Composition 101

By Bill Lee

I suspect that there is the rare person who decides early (grade school, high school?) that he wants to be a writer. That is not to say that there are not such vocational avenues that are  decided early.  Most boys at one time or another have the desire to spend their lives as a cowboy riding horses and shooting the bad guys.  Then there is the always popular writing destination: a policeman.  It seems that most of the early life choices usually involve some kind of action, piloting a plane, attacking a pirate ship, traveling into space but not many think of an exciting life as using a computer to write a column for a newspaper.  I surely didn’t.  I didn’t make it as a cowboy either.

I have been writing a column for the HERALD since 2004 meaning that hundreds have been published. But I almost missed that particular calling since I was well into my seventh decade before I published my first one thanks to an invitation from the Editor.  Of course I had written other things before but mostly in an academic setting.  Most graduate courses require some kind of written composition, and I have had many of those assignments.   But I never thought about writing simply because I wanted to, that is to write about my own personal journeys.  Like most people, I did not think that I had life experiences that would be of interest to anyone to read.  I may be right, but if you write long enough you are bound to stumble on something that would interest others once in awhile. 

Actually I got a little practice by writing letters to the editor mainly on behalf of my brother who at one time was active as a political advocate.  He was a master farmer, but those skills did not transfer to the written word so I got the call.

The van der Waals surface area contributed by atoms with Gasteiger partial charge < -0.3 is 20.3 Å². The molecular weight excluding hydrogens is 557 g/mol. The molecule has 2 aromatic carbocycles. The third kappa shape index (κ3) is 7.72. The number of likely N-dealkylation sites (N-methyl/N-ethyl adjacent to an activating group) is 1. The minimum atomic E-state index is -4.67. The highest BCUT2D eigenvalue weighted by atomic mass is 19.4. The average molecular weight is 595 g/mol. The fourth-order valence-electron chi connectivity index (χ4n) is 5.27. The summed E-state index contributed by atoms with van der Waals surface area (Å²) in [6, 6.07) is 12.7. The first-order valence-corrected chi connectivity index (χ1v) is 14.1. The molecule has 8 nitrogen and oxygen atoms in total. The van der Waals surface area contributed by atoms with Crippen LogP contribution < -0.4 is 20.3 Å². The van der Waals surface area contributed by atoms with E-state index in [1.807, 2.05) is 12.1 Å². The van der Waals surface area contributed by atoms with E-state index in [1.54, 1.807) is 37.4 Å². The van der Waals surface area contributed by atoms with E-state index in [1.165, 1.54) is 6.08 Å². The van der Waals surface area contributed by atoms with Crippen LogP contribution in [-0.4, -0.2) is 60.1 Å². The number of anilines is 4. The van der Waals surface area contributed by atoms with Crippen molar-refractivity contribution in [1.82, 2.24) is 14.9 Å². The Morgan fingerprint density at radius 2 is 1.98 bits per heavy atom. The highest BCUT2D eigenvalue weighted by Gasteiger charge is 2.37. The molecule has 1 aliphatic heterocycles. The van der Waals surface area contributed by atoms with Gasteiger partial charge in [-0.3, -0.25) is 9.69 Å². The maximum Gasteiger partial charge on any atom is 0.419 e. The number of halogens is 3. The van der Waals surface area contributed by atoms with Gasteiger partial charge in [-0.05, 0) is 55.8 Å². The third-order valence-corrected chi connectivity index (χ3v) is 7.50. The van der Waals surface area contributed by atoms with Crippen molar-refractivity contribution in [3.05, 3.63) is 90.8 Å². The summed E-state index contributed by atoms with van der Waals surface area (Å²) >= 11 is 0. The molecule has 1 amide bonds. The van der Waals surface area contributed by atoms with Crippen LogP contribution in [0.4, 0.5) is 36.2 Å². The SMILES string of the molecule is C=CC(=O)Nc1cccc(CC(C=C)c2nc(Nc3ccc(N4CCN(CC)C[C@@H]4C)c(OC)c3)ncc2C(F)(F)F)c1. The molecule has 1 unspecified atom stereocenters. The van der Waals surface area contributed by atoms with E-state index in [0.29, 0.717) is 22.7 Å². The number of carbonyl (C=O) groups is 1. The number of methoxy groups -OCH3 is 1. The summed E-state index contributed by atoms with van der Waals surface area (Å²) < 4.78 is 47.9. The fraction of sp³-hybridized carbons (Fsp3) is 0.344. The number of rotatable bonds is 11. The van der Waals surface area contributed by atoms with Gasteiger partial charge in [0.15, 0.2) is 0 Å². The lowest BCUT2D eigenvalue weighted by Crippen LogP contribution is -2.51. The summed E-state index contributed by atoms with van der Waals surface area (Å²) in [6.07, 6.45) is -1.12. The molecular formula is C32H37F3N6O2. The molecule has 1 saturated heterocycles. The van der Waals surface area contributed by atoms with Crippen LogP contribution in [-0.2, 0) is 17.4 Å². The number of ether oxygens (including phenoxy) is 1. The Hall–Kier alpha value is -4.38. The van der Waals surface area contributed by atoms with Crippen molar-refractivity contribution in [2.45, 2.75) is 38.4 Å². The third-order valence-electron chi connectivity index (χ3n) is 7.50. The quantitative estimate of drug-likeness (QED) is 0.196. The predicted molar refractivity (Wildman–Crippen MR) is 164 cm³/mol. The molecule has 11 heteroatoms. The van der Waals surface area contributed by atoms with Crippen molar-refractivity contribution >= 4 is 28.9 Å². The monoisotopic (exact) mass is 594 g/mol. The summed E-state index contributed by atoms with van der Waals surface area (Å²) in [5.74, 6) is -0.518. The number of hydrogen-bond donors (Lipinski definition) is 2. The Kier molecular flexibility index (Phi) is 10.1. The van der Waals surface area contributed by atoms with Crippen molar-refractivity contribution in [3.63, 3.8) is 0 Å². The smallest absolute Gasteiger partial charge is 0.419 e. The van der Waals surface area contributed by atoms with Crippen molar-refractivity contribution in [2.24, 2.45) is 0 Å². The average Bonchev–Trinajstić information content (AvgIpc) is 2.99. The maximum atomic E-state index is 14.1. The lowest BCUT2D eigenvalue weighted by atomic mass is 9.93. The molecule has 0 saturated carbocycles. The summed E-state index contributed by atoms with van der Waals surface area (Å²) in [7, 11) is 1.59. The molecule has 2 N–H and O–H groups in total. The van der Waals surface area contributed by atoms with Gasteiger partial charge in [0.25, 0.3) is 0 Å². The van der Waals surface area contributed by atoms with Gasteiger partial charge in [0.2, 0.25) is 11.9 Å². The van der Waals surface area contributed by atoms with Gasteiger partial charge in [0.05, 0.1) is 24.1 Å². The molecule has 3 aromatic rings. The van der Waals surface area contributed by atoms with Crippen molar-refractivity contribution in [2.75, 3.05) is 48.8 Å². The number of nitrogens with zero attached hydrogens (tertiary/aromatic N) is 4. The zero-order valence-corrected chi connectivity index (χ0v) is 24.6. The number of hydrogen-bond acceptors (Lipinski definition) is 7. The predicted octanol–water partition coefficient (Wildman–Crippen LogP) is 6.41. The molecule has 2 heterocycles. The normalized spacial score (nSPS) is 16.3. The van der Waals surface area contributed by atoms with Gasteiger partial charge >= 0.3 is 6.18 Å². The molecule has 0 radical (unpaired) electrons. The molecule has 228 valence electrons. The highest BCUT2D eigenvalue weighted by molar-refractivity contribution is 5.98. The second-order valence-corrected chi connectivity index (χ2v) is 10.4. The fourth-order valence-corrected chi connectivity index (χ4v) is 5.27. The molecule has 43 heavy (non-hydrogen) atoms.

As I have stated many times, everybody has a story but getting it down on paper is another ball game.  It’s like my saying that everybody can play the piano except there are steps that must be taken in order for this to come about such as lessons and practice.  It’s the same with writing.  While the idea for a story may be present, there are steps that must be followed in order for this to become a reality.  As you might expect, in most cases there are certain levels of competence that you must master in order to have the tools to actually put the words on a piece of paper.  Remember spelling drills, grammar lessons, sentence construction, all tools needed to achieve a reasonably well written composition?  The other major ingredient is practice just like playing the piano or learning to pitch a curve ball.

Always most helpful is to be a good listener.  While you might not have had the experience of, for example, digging a grave, I have actually spoken to a person, a lady, who did that for a living and I wrote about it. And in fact many of my columns are really recitations of stories that have been told to me; I put my spin on them and they appear under my name in the newspaper.

And finally, as important as any other advice I might give, the best way to develop your skills as a writer is to READ good writing.  The finest examples of the writing craft surely enhance your works by your being exposed to the works of writers who set the standard for how it should be done.  Reading and writing go hand in hand.

“With pen and with pencil we’re learning to say

  Nothing, more clearly, every day.”  William Allingham

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